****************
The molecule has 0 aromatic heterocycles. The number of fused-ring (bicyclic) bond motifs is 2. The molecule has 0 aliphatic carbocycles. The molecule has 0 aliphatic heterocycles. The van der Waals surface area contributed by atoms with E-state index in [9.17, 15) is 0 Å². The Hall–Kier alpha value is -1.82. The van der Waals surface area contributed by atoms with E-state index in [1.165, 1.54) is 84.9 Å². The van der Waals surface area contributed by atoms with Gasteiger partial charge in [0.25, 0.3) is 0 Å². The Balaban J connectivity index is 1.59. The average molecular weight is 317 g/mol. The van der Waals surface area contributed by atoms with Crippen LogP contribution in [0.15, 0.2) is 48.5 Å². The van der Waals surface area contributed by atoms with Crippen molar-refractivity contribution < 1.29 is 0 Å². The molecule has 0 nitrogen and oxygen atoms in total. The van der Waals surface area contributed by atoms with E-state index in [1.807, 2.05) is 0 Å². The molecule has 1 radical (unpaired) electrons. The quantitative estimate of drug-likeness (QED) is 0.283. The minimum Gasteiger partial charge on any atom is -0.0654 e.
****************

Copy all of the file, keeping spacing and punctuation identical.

The molecule has 0 aromatic heterocycles. The number of fused-ring (bicyclic) bond motifs is 2. The molecule has 0 aliphatic carbocycles. The molecule has 0 aliphatic heterocycles. The van der Waals surface area contributed by atoms with E-state index in [9.17, 15) is 0 Å². The Hall–Kier alpha value is -1.82. The van der Waals surface area contributed by atoms with E-state index in [1.165, 1.54) is 84.9 Å². The van der Waals surface area contributed by atoms with Gasteiger partial charge in [0.25, 0.3) is 0 Å². The Balaban J connectivity index is 1.59. The average molecular weight is 317 g/mol. The van der Waals surface area contributed by atoms with Crippen LogP contribution in [0.15, 0.2) is 48.5 Å². The van der Waals surface area contributed by atoms with Crippen molar-refractivity contribution < 1.29 is 0 Å². The molecule has 0 nitrogen and oxygen atoms in total. The van der Waals surface area contributed by atoms with E-state index in [1.807, 2.05) is 0 Å². The molecule has 1 radical (unpaired) electrons. The quantitative estimate of drug-likeness (QED) is 0.283. The minimum Gasteiger partial charge on any atom is -0.0654 e.